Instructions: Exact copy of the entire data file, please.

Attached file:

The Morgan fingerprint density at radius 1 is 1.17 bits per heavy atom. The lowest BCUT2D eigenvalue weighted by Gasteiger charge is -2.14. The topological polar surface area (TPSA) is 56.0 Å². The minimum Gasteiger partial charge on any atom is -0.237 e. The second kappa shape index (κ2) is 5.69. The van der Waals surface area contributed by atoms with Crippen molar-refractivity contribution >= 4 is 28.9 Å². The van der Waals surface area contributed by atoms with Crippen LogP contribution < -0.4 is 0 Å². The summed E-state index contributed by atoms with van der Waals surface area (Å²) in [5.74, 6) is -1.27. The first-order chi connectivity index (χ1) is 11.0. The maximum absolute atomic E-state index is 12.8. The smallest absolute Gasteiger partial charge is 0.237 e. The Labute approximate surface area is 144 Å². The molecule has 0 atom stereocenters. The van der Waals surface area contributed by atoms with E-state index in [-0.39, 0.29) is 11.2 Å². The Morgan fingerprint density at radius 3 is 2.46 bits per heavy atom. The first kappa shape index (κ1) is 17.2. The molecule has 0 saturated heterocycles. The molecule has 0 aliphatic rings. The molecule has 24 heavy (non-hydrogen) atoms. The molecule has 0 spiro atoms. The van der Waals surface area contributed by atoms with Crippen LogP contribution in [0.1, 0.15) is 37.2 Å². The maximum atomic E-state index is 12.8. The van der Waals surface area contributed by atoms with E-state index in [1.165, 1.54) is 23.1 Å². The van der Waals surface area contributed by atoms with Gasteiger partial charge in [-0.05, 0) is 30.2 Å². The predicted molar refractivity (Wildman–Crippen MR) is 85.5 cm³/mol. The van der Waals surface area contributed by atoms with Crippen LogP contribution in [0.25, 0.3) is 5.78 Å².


The Morgan fingerprint density at radius 1 is 1.17 bits per heavy atom. The lowest BCUT2D eigenvalue weighted by Gasteiger charge is -2.14. The topological polar surface area (TPSA) is 56.0 Å². The minimum Gasteiger partial charge on any atom is -0.237 e. The second kappa shape index (κ2) is 5.69. The van der Waals surface area contributed by atoms with Crippen molar-refractivity contribution >= 4 is 28.9 Å². The van der Waals surface area contributed by atoms with Crippen LogP contribution < -0.4 is 0 Å². The summed E-state index contributed by atoms with van der Waals surface area (Å²) in [5.74, 6) is -1.27. The first-order chi connectivity index (χ1) is 11.0. The maximum absolute atomic E-state index is 12.8. The smallest absolute Gasteiger partial charge is 0.237 e. The Labute approximate surface area is 144 Å². The molecule has 0 atom stereocenters. The van der Waals surface area contributed by atoms with E-state index in [-0.39, 0.29) is 11.2 Å². The Morgan fingerprint density at radius 3 is 2.46 bits per heavy atom. The first kappa shape index (κ1) is 17.2. The molecule has 0 saturated heterocycles. The molecule has 0 aliphatic rings. The molecule has 24 heavy (non-hydrogen) atoms. The molecule has 0 spiro atoms. The van der Waals surface area contributed by atoms with Crippen LogP contribution in [0.1, 0.15) is 37.2 Å². The maximum atomic E-state index is 12.8. The van der Waals surface area contributed by atoms with E-state index in [1.165, 1.54) is 23.1 Å². The van der Waals surface area contributed by atoms with Gasteiger partial charge in [-0.05, 0) is 30.2 Å². The predicted molar refractivity (Wildman–Crippen MR) is 85.5 cm³/mol. The van der Waals surface area contributed by atoms with Crippen LogP contribution in [0.25, 0.3) is 5.78 Å².